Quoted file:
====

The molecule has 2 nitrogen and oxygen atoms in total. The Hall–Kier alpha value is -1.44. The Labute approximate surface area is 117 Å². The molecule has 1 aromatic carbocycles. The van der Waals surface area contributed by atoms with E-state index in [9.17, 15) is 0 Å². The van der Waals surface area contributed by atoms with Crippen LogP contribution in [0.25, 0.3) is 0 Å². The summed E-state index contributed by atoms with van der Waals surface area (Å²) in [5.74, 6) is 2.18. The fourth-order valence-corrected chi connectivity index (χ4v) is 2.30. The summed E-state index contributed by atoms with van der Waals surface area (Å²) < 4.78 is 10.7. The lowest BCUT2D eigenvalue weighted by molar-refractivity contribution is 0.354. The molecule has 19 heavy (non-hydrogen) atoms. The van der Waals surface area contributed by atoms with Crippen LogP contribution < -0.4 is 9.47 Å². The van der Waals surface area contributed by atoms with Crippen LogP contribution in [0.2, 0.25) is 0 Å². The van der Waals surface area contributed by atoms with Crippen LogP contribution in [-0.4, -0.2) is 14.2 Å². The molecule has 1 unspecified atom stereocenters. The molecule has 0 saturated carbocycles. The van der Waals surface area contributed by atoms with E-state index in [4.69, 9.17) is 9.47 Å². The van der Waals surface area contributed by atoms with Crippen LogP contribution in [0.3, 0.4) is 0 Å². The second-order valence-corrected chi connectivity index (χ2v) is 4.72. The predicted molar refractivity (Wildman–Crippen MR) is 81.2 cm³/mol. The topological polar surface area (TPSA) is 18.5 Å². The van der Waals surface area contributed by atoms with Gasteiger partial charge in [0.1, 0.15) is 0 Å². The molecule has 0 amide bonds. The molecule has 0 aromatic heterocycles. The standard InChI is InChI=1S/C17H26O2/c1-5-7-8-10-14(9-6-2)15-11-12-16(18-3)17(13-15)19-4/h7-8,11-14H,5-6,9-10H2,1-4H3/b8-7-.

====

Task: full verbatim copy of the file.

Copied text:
The molecule has 2 nitrogen and oxygen atoms in total. The Hall–Kier alpha value is -1.44. The Labute approximate surface area is 117 Å². The molecule has 1 aromatic carbocycles. The van der Waals surface area contributed by atoms with E-state index in [9.17, 15) is 0 Å². The van der Waals surface area contributed by atoms with Crippen LogP contribution in [0.25, 0.3) is 0 Å². The summed E-state index contributed by atoms with van der Waals surface area (Å²) in [5.74, 6) is 2.18. The fourth-order valence-corrected chi connectivity index (χ4v) is 2.30. The summed E-state index contributed by atoms with van der Waals surface area (Å²) < 4.78 is 10.7. The lowest BCUT2D eigenvalue weighted by molar-refractivity contribution is 0.354. The molecule has 19 heavy (non-hydrogen) atoms. The van der Waals surface area contributed by atoms with Crippen LogP contribution < -0.4 is 9.47 Å². The van der Waals surface area contributed by atoms with Crippen LogP contribution in [0.2, 0.25) is 0 Å². The van der Waals surface area contributed by atoms with Crippen LogP contribution in [-0.4, -0.2) is 14.2 Å². The molecule has 1 unspecified atom stereocenters. The molecule has 0 saturated carbocycles. The van der Waals surface area contributed by atoms with E-state index in [4.69, 9.17) is 9.47 Å². The van der Waals surface area contributed by atoms with Crippen LogP contribution in [0.3, 0.4) is 0 Å². The second-order valence-corrected chi connectivity index (χ2v) is 4.72. The predicted molar refractivity (Wildman–Crippen MR) is 81.2 cm³/mol. The topological polar surface area (TPSA) is 18.5 Å². The van der Waals surface area contributed by atoms with Gasteiger partial charge in [0.1, 0.15) is 0 Å². The molecule has 0 amide bonds. The molecule has 0 aromatic heterocycles. The standard InChI is InChI=1S/C17H26O2/c1-5-7-8-10-14(9-6-2)15-11-12-16(18-3)17(13-15)19-4/h7-8,11-14H,5-6,9-10H2,1-4H3/b8-7-.